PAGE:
How do cultural organizations help people stay creative during a pandemic? They recycle ideas, getting creative themselves in order to create accessible art.
“If people are gonna live like this for the next year, you have to give them an outlet,” says Angie Eng, the founder and director of Creative Catalyzers, a Boulder group that produces creative activities for marginalized communities, including people experiencing homelessness. From art exhibitions to concerts, Creative Catalyzers gives people an outlet to express themselves.
One of those outlets was Earth Wear, a project that is on display through August 30 in a Boulder park that was designed to raise awareness about how much we consume and how much waste is produced. To address the issue, Eng, who describes herself as the author of the project, brought together families who work with Creative Catalyzers and residents of Mother House, a shelter for mothers experiencing homelessness. They assembled reused materials — including household items, discarded electronics and plastic bottle caps — and wrapped them around trees, an environmentalist take on yarn bombing.
The process, which started with Creative Catalyzers bringing people experiencing homelessness into a studio to collaborate, was far from easy after the pandemic hit.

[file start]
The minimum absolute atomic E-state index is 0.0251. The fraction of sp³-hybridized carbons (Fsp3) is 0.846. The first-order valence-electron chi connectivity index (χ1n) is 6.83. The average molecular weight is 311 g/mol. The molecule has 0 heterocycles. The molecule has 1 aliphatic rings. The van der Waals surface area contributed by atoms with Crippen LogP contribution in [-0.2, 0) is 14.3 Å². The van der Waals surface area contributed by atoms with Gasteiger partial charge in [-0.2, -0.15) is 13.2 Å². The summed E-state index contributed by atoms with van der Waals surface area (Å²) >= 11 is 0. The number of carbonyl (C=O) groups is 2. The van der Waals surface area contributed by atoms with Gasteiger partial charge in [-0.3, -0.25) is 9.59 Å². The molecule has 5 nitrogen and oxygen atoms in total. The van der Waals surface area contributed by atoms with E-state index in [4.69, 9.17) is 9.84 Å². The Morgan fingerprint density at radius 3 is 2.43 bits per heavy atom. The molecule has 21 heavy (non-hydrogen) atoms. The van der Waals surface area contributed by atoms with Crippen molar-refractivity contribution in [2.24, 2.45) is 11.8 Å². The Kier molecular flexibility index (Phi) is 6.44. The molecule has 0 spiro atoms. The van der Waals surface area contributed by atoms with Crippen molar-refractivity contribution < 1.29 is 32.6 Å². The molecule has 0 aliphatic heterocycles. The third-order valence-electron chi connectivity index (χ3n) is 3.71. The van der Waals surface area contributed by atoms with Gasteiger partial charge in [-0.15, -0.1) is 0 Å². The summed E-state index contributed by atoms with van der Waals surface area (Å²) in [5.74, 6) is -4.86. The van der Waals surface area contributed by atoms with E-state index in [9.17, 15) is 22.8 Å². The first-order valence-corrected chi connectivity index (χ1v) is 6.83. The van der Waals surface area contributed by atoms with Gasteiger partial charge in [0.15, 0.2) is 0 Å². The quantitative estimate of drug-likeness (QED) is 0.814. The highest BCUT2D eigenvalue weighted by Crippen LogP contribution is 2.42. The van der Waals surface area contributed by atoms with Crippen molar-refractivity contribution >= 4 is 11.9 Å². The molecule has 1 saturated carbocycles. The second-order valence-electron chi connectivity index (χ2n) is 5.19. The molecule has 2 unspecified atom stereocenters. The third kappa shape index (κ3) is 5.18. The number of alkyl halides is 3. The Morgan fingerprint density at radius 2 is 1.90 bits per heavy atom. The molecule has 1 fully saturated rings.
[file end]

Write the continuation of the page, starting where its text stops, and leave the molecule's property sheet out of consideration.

“Originally, we would all be huddled over a long table sewing and gluing and working together for like four hours at a time,” Eng explains. “These people really wanted to work all day in a studio. I would provide meals, bus tickets and a warm space, and they would also work on this art project.”
After the state shut down, Eng had to change many of her plans. Instead of gathering participants together, she used video tutorials to explain how to make the pieces.
She also had a hard time finding materials. Originally, the plan was to collect reused items from thrift stores, but many of the shops were closed during the first few months of the pandemic. Eng relied on donations from individuals to get materials for the project.
“People would drop off materials at the Arts Parts Creative Reuse Center, or they’d drop it off at my door,” Eng says. “In the very beginning, there were a lot of people cleaning out their garages, and we’d scan NextDoor and Craigslist every few days.”
Even though conditions for the project weren't ideal, she still felt it was important to offer the opportunity to participants and viewers alike. So after the pieces were finished, Creative Catalyzers displayed them in a place easy for people to reach, wrapping trees in art made from recycled material.
“The idea with socially engaged art is to really involve the community," Eng says. "To get people engaged in the arts and activism.”
Doing so can be transformative, she notes: “Just a little touch of creativity in the community really sparks some positivity."
Earth Wear will be up until August 30 at the northwest corner of Iris and 26th streets in Boulder. Plans are in the works to create a more elaborate version of the project in May 2021; Creative Catalyzers has already launched a GoFundMe account. Find out more here.
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